Expanded Learning Partnerships to Help Reinvent School for Upper-Grade Students

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The aim of this commentary—released as part of a series on expanded learning partnerships and learning hubs in a distance learning context—is to provide actionable guidance for districts, schools, and expanded learning providers interested in best serving older youth. We seek to answer the question: How can expanded learning be leveraged to support pandemic recovery, specifically for older youth who risk becoming disengaged from both school and work, and are at higher risk of developing anxiety and depression?

In theory, educators agree that a one-size-fits-all instruction model does not best meet the needs of our students. When COVID-19 hit our schools in the South Los Angeles community, we were able to go beyond theory and dive into innovation. To cater to each student’s individual needs, particularly those of high school students, we were able to use the flexibility and creativity of the strong partnership between our schools and our expanded learning partner—After School and Experiential Education (arc)—to reimagine what learning can, and should, look like.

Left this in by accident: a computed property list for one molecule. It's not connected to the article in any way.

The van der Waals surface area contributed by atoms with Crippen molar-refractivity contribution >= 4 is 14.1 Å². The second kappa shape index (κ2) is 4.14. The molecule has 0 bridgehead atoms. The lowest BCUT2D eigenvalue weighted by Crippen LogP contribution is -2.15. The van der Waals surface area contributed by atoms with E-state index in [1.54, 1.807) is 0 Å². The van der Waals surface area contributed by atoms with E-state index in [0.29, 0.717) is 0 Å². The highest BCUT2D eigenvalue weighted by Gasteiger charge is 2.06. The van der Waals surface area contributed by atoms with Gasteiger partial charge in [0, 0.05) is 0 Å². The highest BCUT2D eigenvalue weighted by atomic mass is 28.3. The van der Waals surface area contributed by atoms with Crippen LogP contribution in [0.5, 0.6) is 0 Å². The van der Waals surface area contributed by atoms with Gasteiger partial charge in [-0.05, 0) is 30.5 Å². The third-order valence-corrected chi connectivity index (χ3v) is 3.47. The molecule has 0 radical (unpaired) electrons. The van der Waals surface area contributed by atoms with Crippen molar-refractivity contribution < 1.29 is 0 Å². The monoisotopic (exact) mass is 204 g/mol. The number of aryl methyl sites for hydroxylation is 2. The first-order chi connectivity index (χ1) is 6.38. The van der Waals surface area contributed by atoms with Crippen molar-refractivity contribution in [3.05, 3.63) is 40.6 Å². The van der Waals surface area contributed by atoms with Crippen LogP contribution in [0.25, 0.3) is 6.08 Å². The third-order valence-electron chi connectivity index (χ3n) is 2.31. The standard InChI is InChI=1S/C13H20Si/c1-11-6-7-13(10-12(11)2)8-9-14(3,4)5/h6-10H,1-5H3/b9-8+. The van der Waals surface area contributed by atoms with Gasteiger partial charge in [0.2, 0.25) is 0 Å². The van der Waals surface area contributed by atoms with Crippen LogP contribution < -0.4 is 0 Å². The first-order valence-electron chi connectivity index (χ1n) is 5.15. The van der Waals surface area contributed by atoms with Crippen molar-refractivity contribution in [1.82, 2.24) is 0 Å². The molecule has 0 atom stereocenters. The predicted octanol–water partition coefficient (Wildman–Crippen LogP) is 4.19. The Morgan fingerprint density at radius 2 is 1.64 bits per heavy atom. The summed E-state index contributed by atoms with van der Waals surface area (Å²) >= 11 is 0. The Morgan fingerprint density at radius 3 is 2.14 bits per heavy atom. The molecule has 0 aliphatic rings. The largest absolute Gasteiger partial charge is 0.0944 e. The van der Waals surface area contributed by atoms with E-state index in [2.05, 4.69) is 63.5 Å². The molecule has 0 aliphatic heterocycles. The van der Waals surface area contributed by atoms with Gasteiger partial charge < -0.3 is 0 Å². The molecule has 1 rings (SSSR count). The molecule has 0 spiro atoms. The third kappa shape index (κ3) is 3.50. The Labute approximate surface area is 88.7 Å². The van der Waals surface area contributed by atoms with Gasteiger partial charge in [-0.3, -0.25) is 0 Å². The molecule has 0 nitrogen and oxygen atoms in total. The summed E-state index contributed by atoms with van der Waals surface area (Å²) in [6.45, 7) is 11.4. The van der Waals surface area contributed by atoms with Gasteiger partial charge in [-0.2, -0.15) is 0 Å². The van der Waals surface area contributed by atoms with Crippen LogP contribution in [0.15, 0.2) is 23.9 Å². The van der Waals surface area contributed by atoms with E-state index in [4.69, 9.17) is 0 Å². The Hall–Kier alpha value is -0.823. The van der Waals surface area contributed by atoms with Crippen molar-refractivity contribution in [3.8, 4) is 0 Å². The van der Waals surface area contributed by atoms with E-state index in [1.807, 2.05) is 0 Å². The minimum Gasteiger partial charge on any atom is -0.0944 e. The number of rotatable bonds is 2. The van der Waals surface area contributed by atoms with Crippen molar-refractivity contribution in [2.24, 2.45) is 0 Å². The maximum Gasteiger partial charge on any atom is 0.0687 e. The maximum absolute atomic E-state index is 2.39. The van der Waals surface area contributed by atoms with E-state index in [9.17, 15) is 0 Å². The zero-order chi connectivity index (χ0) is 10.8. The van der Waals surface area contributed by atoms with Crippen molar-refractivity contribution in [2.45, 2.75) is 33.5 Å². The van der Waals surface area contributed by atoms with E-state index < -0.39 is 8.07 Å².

Even prior to COVID-19, many of our older students were already navigating survival—balancing family, school, and work. Shelter-in-place orders exacerbated these challenges and, not surprisingly, students have had trouble engaging with distance learning when faced with the challenge of securing basic needs like food, housing, and family health and safety. Our school leaders recognized this unprecedented moment as requiring flexibility and openness to new norms of teaching and learning. To best support older youth in navigating schooling, we have had to change how we support students both in and out of the classroom. Here are some things that we’ve been learning:

  1. Expanded learning partnerships that support older youth work well with a hybrid asynchronous and synchronous learning model.
    The transition to distance learning unveiled how community-based organizations (CBOs) can be trained and supported by instructional partners to help deliver high-level content (e.g., prerecorded lectures across high school sites) while local school coordinators can organize individualized support for students. This approach has enabled teachers to better use synchronous classroom time to meet students’ educational needs while also allowing for the scheduling flexibilities that our students require in order to accommodate important family and work responsibilities.
  2. School administrators should encourage collaboration between teachers and CBOs, emphasizing that the larger the support team is for students, the better it is for everyone.
    For partnerships to work best, CBOs must be welcomed into the classroom. In the past, we recognized the reluctance of school staff to trust CBO partners as coeducators. School administrators need to acknowledge and validate these concerns while supporting staff in creating and testing strategies and approaches that result in collaboration that brings higher student engagement and success.